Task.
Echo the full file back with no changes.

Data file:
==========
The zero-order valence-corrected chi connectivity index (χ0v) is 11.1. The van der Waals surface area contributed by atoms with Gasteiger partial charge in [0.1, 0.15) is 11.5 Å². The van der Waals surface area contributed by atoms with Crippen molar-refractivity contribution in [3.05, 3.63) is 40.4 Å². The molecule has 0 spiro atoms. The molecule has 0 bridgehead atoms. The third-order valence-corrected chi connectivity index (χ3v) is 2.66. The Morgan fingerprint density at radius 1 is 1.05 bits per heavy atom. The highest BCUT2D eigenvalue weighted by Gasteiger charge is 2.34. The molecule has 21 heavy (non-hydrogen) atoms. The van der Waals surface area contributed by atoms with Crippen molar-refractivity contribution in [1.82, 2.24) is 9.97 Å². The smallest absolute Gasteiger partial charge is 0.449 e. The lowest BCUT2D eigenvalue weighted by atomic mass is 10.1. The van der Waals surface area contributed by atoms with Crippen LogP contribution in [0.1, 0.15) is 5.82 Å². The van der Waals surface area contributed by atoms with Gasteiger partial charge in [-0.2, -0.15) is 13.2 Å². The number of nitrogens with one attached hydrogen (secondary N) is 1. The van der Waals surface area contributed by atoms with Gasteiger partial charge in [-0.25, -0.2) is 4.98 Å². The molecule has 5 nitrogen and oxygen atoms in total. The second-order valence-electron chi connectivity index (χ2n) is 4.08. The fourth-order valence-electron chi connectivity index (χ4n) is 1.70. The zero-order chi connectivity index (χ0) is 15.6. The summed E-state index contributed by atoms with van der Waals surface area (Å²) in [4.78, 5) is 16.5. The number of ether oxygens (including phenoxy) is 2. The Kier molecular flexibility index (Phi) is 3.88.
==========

The zero-order valence-corrected chi connectivity index (χ0v) is 11.1. The van der Waals surface area contributed by atoms with Gasteiger partial charge in [0.1, 0.15) is 11.5 Å². The van der Waals surface area contributed by atoms with Crippen molar-refractivity contribution in [3.05, 3.63) is 40.4 Å². The molecule has 0 spiro atoms. The molecule has 0 bridgehead atoms. The third-order valence-corrected chi connectivity index (χ3v) is 2.66. The Morgan fingerprint density at radius 1 is 1.05 bits per heavy atom. The highest BCUT2D eigenvalue weighted by Gasteiger charge is 2.34. The molecule has 21 heavy (non-hydrogen) atoms. The van der Waals surface area contributed by atoms with Crippen molar-refractivity contribution in [1.82, 2.24) is 9.97 Å². The smallest absolute Gasteiger partial charge is 0.449 e. The lowest BCUT2D eigenvalue weighted by atomic mass is 10.1. The van der Waals surface area contributed by atoms with Crippen LogP contribution in [0.1, 0.15) is 5.82 Å². The van der Waals surface area contributed by atoms with Gasteiger partial charge in [-0.2, -0.15) is 13.2 Å². The number of nitrogens with one attached hydrogen (secondary N) is 1. The van der Waals surface area contributed by atoms with Gasteiger partial charge in [-0.25, -0.2) is 4.98 Å². The molecule has 5 nitrogen and oxygen atoms in total. The second-order valence-electron chi connectivity index (χ2n) is 4.08. The fourth-order valence-electron chi connectivity index (χ4n) is 1.70. The zero-order chi connectivity index (χ0) is 15.6. The summed E-state index contributed by atoms with van der Waals surface area (Å²) in [4.78, 5) is 16.5. The number of ether oxygens (including phenoxy) is 2. The Kier molecular flexibility index (Phi) is 3.88.